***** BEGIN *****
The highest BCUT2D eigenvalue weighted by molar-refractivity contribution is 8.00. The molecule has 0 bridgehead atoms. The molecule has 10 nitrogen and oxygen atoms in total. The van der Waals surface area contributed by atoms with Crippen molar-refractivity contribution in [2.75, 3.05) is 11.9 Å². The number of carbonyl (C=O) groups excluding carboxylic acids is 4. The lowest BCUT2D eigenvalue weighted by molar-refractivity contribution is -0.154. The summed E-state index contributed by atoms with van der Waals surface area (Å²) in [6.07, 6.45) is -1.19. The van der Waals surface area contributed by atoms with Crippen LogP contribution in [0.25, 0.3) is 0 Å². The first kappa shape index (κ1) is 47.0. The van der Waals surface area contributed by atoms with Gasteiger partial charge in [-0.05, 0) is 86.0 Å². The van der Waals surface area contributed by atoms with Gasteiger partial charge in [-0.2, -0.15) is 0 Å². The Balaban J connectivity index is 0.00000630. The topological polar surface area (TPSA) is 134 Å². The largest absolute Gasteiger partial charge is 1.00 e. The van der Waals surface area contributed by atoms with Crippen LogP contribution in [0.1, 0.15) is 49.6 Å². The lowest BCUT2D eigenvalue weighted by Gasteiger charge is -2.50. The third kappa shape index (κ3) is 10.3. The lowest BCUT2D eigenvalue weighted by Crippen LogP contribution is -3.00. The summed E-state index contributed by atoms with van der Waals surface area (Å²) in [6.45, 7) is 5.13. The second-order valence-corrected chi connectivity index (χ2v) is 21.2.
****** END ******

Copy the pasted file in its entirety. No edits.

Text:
The highest BCUT2D eigenvalue weighted by molar-refractivity contribution is 8.00. The molecule has 0 bridgehead atoms. The molecule has 10 nitrogen and oxygen atoms in total. The van der Waals surface area contributed by atoms with Crippen molar-refractivity contribution in [2.75, 3.05) is 11.9 Å². The number of carbonyl (C=O) groups excluding carboxylic acids is 4. The lowest BCUT2D eigenvalue weighted by molar-refractivity contribution is -0.154. The summed E-state index contributed by atoms with van der Waals surface area (Å²) in [6.07, 6.45) is -1.19. The van der Waals surface area contributed by atoms with Crippen LogP contribution in [0.25, 0.3) is 0 Å². The first kappa shape index (κ1) is 47.0. The van der Waals surface area contributed by atoms with Gasteiger partial charge in [-0.05, 0) is 86.0 Å². The van der Waals surface area contributed by atoms with Gasteiger partial charge in [-0.2, -0.15) is 0 Å². The Balaban J connectivity index is 0.00000630. The topological polar surface area (TPSA) is 134 Å². The largest absolute Gasteiger partial charge is 1.00 e. The van der Waals surface area contributed by atoms with Crippen LogP contribution in [0.1, 0.15) is 49.6 Å². The lowest BCUT2D eigenvalue weighted by Gasteiger charge is -2.50. The third kappa shape index (κ3) is 10.3. The lowest BCUT2D eigenvalue weighted by Crippen LogP contribution is -3.00. The summed E-state index contributed by atoms with van der Waals surface area (Å²) in [6.45, 7) is 5.13. The second-order valence-corrected chi connectivity index (χ2v) is 21.2.